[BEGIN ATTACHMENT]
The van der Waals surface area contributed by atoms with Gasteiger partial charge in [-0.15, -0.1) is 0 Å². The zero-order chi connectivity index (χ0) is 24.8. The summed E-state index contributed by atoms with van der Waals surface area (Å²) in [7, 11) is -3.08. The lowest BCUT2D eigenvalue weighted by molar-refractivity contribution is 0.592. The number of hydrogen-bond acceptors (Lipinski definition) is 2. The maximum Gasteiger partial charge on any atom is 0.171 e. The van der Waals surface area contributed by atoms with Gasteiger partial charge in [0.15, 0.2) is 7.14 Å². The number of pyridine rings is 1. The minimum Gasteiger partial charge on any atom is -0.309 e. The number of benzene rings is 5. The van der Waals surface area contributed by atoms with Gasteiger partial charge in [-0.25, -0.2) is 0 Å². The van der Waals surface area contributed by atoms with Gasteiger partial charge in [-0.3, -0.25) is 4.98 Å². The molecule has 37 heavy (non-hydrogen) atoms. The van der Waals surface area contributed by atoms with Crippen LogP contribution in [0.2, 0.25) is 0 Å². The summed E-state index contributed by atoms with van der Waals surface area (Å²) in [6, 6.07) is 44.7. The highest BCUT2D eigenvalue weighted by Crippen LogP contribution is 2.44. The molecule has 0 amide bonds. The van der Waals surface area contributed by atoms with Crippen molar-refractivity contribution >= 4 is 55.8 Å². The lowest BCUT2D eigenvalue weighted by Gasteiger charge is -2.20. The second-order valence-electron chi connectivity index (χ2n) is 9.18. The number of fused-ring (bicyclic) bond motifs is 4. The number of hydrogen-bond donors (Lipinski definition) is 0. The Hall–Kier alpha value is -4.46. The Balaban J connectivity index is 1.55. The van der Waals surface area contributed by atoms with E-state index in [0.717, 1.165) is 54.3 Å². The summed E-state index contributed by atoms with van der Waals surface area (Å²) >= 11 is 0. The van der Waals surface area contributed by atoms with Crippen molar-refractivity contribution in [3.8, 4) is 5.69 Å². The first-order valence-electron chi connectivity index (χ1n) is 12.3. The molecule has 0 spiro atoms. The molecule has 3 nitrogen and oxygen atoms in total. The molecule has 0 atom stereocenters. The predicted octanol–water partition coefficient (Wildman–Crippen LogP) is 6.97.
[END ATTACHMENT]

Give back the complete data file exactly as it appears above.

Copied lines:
The van der Waals surface area contributed by atoms with Gasteiger partial charge in [-0.15, -0.1) is 0 Å². The zero-order chi connectivity index (χ0) is 24.8. The summed E-state index contributed by atoms with van der Waals surface area (Å²) in [7, 11) is -3.08. The lowest BCUT2D eigenvalue weighted by molar-refractivity contribution is 0.592. The number of hydrogen-bond acceptors (Lipinski definition) is 2. The maximum Gasteiger partial charge on any atom is 0.171 e. The van der Waals surface area contributed by atoms with Gasteiger partial charge in [0.15, 0.2) is 7.14 Å². The number of pyridine rings is 1. The minimum Gasteiger partial charge on any atom is -0.309 e. The number of benzene rings is 5. The van der Waals surface area contributed by atoms with Gasteiger partial charge in [-0.25, -0.2) is 0 Å². The van der Waals surface area contributed by atoms with Gasteiger partial charge in [-0.3, -0.25) is 4.98 Å². The molecule has 37 heavy (non-hydrogen) atoms. The van der Waals surface area contributed by atoms with Crippen LogP contribution in [0.2, 0.25) is 0 Å². The summed E-state index contributed by atoms with van der Waals surface area (Å²) in [6, 6.07) is 44.7. The highest BCUT2D eigenvalue weighted by Crippen LogP contribution is 2.44. The molecule has 0 amide bonds. The van der Waals surface area contributed by atoms with Crippen molar-refractivity contribution >= 4 is 55.8 Å². The lowest BCUT2D eigenvalue weighted by Gasteiger charge is -2.20. The second-order valence-electron chi connectivity index (χ2n) is 9.18. The number of fused-ring (bicyclic) bond motifs is 4. The number of hydrogen-bond donors (Lipinski definition) is 0. The Hall–Kier alpha value is -4.46. The Balaban J connectivity index is 1.55. The van der Waals surface area contributed by atoms with E-state index in [0.717, 1.165) is 54.3 Å². The summed E-state index contributed by atoms with van der Waals surface area (Å²) >= 11 is 0. The van der Waals surface area contributed by atoms with Crippen molar-refractivity contribution in [3.8, 4) is 5.69 Å². The first-order valence-electron chi connectivity index (χ1n) is 12.3. The molecule has 0 spiro atoms. The molecule has 3 nitrogen and oxygen atoms in total. The molecule has 0 atom stereocenters. The predicted octanol–water partition coefficient (Wildman–Crippen LogP) is 6.97.